“If a tree falls in a forest and no one is around to hear it, does it make a sound?”
If a bike race takes place in a forest and no one is around to see it, did it actually happen?
The Dirty Reiver (https://www.dirtyreiver.co.uk/) is a gravel race held in Kielder Forrest -the largest man-made woodland in England covering 250 square miles. The race has a choice of distances – 130KM or 200KM.
Andrew and I choose the 130KM option as it sounded more fun and less of a slog than the longer race. The course was on “gravel” which actually meant 50% was on a good gravely surface, 25% was a larger stone rubble surface, 10% was road and 15% was rough as f*&k!
There was an online debate before the race about what bike suited the course. Most competitors choose a “gravel” bike. Which is a tougher more off-road friendly road bike.
I don’t understand the popularity of gravel bikes. If Colin MaCrae (famous rally driver) was alive then he wouldn’t go to a Ferrari garage and say “‘I’d like to take this off-road. Can you put fatter tyres on it?”
No! He’d get an off-road car with proper suspension.
Therefore I decided to “Colin Macrae” it and use a mountain bike. Andrew decided to “Sebastian Vettel” it and use a road bike with fatter tyres.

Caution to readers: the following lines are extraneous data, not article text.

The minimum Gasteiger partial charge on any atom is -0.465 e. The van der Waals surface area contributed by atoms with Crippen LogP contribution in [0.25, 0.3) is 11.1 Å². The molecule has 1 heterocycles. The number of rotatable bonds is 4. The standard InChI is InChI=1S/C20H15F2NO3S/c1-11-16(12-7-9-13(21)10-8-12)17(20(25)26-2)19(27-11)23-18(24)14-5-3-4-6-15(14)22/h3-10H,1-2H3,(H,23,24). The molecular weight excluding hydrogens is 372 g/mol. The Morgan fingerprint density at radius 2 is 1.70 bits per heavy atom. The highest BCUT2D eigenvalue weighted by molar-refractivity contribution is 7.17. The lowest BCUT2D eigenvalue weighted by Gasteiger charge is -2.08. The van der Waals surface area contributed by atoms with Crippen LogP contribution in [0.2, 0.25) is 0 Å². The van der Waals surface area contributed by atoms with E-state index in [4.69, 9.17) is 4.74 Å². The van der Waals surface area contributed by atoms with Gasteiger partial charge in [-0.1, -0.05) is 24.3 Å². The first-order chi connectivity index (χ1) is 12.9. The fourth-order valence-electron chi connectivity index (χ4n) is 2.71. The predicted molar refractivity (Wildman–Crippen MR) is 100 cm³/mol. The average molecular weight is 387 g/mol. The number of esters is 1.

The success of our choices can be summed up by our reactions at the end of the race.
I said: “That was great. I really enjoyed it!”
Andrew said: “I’m never doing that ever again!”
Also, during the first hour of the event, I saw 35 people stop due to a puncture. Not one of them had a mountain bike!
The race was great. 2200M of climbing over 80 miles. There was barely a flat section to the course. The course was more barren of people than a Theresa May supporters party in the Gorbals. The only time we saw anyone other than riders was at the two food stops.
I’d recommend it to anyone who fancies a bike race that’s a bit different – but bring a mountain bike and make sure you know how to fix a puncture!
And to answer my original question. Did it happen? Yes – its on Strava so it must be true 🙂